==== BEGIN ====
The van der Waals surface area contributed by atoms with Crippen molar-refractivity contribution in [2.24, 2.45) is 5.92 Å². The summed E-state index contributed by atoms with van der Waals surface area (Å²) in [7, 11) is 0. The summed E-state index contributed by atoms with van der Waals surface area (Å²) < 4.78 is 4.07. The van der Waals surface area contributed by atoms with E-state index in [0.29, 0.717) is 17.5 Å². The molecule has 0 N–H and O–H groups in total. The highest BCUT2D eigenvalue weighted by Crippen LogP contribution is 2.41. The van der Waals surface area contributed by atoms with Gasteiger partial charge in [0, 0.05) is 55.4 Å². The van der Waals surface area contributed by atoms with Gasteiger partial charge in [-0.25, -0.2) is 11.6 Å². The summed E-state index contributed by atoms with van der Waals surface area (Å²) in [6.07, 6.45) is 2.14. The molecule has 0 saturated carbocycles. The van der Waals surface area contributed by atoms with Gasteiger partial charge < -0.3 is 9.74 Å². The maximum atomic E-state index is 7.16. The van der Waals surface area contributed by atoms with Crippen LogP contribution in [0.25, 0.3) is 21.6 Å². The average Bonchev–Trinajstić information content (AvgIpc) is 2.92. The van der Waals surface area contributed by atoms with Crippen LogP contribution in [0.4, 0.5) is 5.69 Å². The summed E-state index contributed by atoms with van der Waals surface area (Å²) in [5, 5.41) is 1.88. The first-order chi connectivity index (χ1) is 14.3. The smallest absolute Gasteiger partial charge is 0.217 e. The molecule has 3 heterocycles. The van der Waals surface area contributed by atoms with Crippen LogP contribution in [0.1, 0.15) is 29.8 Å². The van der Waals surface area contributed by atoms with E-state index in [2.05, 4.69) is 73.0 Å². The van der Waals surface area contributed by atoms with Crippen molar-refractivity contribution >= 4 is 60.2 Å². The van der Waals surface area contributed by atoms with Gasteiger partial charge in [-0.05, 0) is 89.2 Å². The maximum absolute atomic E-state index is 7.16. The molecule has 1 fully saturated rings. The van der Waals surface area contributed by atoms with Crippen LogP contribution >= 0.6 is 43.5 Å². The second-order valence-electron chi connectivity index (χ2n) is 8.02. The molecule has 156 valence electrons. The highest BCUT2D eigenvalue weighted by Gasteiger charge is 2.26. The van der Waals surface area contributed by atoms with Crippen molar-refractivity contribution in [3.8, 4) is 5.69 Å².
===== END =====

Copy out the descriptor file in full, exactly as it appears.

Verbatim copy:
The van der Waals surface area contributed by atoms with Crippen molar-refractivity contribution in [2.24, 2.45) is 5.92 Å². The summed E-state index contributed by atoms with van der Waals surface area (Å²) in [7, 11) is 0. The summed E-state index contributed by atoms with van der Waals surface area (Å²) < 4.78 is 4.07. The van der Waals surface area contributed by atoms with E-state index in [0.29, 0.717) is 17.5 Å². The molecule has 0 N–H and O–H groups in total. The highest BCUT2D eigenvalue weighted by Crippen LogP contribution is 2.41. The van der Waals surface area contributed by atoms with Gasteiger partial charge in [0, 0.05) is 55.4 Å². The van der Waals surface area contributed by atoms with Gasteiger partial charge in [-0.25, -0.2) is 11.6 Å². The summed E-state index contributed by atoms with van der Waals surface area (Å²) in [6.07, 6.45) is 2.14. The molecule has 0 saturated carbocycles. The van der Waals surface area contributed by atoms with Gasteiger partial charge < -0.3 is 9.74 Å². The maximum atomic E-state index is 7.16. The van der Waals surface area contributed by atoms with Crippen LogP contribution in [0.25, 0.3) is 21.6 Å². The average Bonchev–Trinajstić information content (AvgIpc) is 2.92. The van der Waals surface area contributed by atoms with Crippen LogP contribution in [0.4, 0.5) is 5.69 Å². The summed E-state index contributed by atoms with van der Waals surface area (Å²) in [5, 5.41) is 1.88. The first-order chi connectivity index (χ1) is 14.3. The smallest absolute Gasteiger partial charge is 0.217 e. The molecule has 3 heterocycles. The van der Waals surface area contributed by atoms with Crippen LogP contribution in [0.1, 0.15) is 29.8 Å². The van der Waals surface area contributed by atoms with E-state index in [2.05, 4.69) is 73.0 Å². The van der Waals surface area contributed by atoms with Crippen molar-refractivity contribution >= 4 is 60.2 Å². The van der Waals surface area contributed by atoms with Gasteiger partial charge in [-0.05, 0) is 89.2 Å². The maximum absolute atomic E-state index is 7.16. The molecule has 1 fully saturated rings. The van der Waals surface area contributed by atoms with Crippen LogP contribution >= 0.6 is 43.5 Å². The second-order valence-electron chi connectivity index (χ2n) is 8.02. The molecule has 156 valence electrons. The highest BCUT2D eigenvalue weighted by Gasteiger charge is 2.26. The van der Waals surface area contributed by atoms with Crippen molar-refractivity contribution in [3.8, 4) is 5.69 Å².